When the city of Memphis all of a sudden decides it can find $160 million, a citizen might think “oh, good, they can put it towards stopping the tidal wave of crime that’s edging towards a tsunami on our streets.” Or, “we can start attracting businesses” or “we need to fix our bad roads or schools.”
But that citizen would be mistaken. The city has decided $160 million can be spent on the Fairgrounds area, according to a front page article in today’s CA. Not, however, putting a dime towards revamping the Coliseum. That has been declared out of the plans. It will be mothballed.
No, the Strickland administration has hauled out plans raised by his predecessor, AC Wharton. It’s the same theme of areas for competitive youth sports brought up a few years ago. Details are not available much yet – are they ever? – but they foresee a sportsplex, 500 space parking garage and a hotel.
The idea behind it is to give “opportunities for those kids that aren’t necessarily a part of some league or team to be able to come on the site and enjoy the benefits of it,” said Paul Young, director of Housing and Community Development.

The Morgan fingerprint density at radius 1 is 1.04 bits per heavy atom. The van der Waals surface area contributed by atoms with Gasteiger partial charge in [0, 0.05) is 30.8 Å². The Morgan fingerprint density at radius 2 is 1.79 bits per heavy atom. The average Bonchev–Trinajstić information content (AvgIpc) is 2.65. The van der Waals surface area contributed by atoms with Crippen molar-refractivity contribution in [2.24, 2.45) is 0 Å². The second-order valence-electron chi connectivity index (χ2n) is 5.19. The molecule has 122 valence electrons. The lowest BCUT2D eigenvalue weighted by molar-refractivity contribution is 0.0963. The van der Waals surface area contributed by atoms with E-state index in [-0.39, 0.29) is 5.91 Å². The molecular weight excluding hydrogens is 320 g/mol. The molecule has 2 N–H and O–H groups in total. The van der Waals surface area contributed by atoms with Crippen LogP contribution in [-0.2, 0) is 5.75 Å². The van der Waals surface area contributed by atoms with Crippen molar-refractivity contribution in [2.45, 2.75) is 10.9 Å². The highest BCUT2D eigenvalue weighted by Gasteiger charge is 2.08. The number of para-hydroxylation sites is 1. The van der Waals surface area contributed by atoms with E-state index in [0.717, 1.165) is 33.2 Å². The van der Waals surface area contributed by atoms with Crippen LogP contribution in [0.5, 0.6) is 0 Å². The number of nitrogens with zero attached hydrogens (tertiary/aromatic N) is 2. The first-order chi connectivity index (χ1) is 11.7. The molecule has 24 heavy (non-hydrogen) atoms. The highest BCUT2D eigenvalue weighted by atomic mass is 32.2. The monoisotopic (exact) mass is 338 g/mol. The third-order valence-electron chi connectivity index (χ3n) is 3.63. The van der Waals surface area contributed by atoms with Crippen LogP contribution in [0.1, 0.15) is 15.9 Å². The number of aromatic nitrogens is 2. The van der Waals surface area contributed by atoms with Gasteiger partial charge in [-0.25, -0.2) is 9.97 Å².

Maybe a safer neighborhood and jobs would be more appropriate? Evidently not.
Roy Barnes, president of the Coliseum Coalition, doesn’t see it the way Young does. “It’s a real slap in the face to citizens,” he said. Barnes added, “they’ll try to spin this as a business decision – but it’s not. It’s not a business decision; it’s a political decision.”
The issue reminded me of a Midtown Republican Club meeting a few years ago. Charles “Chooch” Pickard was running for the City Council in 2015. He addressed this issue and said:
“As for the Fairgrounds project, there’s not enough transparency or public input. The Coliseum is a great building with great bones. It’s in good shape. We don’t need to tear down a building with so much music and sports history. It’s worth saving. But it’s going to be an uphill battle.
“Then there’s the TDZ (Tourism Development Zone). “They have paid sports consultants who tell them the same thing about usage that they are telling four other cities.” Pickard doesn’t see that we will command a viable audience or, if we did, it would pull away from other area facilities.”
Now, two and a half years later, his words are even more applicable.
Mayor Strickland is desperate to keep the black vote as I see it. He’s hoping this will help. He can tick it off his big list of easy things to do.
It does make you wonder what kind of deal has also been struck with big construction and cement companies. Is something going on? Lately the corners in Midtown are being torn up and replaced. If it were to replace them with handicap accessability, that might be understandable. They’re not. They are curbs just as high as the rest. Was it necessary to replace them? How much money did that take?
The whole thing smells funny.